The Cheetah (Acinonyx jubatus) is a large felid that can be found in Africa and parts of the Middle East. It is the only extant member of the genus Acinonyx and is the fastest living mammal. The Cheetah can reach speeds of up to 75 miles per hour in five seconds.

The name "Acinonyx" means "No-move claw" in Greek, referring to the Cheetah's dew claws and semi-retractable toe claws. These claws allow the cat to gain traction as it chases after its prey. Adult Cheetahs weigh up to 160 pounds and measure 59 inches from nose to base of tail. The tail of a Cheetah can grow up to 33 inches depending on the individual, and such a proportionally-long tail is crucial for maintaining balance when engaged in a high-speed, zig-zagging chase after a Thompson's Gazelle (or springbok, or impala, or Grant's Gazelle).

The Cheetah is built for speed, as evidenced by its deep chest, containing a large heart and lungs, large nostrils for efficient oxygen intake, and an elastic spine that allows the cat to maximize its stride length. When a Cheetah is in a chase, its breathing rate increases from 60 breaths to 150 breaths per minute.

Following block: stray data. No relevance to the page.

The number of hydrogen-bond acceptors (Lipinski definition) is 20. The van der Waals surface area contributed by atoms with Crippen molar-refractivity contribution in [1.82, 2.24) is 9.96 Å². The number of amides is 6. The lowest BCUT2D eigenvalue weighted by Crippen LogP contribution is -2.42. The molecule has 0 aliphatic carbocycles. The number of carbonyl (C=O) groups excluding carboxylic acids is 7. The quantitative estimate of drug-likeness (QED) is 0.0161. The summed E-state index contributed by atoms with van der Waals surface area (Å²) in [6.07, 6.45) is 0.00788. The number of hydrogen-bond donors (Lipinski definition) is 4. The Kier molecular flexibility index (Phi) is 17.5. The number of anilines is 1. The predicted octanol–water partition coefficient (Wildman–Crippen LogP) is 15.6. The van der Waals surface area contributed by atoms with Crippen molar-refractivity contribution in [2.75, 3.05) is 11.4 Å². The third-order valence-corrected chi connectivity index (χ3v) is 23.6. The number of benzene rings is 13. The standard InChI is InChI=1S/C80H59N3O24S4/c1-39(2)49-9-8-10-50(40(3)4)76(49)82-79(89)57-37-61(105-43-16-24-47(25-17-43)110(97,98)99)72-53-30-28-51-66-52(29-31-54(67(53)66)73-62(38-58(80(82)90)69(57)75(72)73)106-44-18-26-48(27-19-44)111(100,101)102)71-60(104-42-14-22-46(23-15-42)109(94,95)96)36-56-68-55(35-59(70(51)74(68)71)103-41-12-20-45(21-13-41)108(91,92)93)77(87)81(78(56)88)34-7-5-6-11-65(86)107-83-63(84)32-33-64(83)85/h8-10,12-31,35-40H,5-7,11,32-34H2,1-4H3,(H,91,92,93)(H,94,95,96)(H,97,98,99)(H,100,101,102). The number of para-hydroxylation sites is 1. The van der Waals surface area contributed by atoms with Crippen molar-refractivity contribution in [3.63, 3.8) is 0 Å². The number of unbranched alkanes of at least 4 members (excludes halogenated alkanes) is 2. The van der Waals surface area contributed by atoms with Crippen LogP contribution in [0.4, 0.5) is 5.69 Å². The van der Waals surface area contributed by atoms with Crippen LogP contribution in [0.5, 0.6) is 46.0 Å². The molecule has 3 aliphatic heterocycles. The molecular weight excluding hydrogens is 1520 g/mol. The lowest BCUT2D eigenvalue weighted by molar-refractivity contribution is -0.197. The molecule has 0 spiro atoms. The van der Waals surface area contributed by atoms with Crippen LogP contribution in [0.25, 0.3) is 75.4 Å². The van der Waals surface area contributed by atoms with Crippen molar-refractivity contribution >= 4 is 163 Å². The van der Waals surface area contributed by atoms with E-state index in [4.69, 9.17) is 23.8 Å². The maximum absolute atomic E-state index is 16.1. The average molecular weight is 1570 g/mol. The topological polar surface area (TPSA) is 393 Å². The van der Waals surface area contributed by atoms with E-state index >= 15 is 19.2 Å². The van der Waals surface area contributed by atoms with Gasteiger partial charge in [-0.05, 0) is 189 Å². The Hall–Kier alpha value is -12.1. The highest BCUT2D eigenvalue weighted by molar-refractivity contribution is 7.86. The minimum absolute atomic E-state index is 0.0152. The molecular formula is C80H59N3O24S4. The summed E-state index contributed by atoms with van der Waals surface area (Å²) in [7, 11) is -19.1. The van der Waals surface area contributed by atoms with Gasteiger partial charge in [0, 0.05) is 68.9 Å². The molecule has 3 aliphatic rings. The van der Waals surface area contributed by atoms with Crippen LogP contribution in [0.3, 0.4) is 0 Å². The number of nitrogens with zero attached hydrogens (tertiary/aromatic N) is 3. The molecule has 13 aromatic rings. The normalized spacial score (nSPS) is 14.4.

Fairly unique among large members of the family Felidae, the Cheetah is able to purr, but cannot roar. It can also chirp, chatter, growl, and moan.

The Cheetah population has been so greatly reduced that it now suffers from a dangerously low amount of genetic diversity. Along with the high-level of predation regarding young Cheetah cubs, they also suffer from deformities and birth defects. Efforts to strengthen the population through captive breeding are difficult and not always successful. It is listed as vulnerable by the IUCN.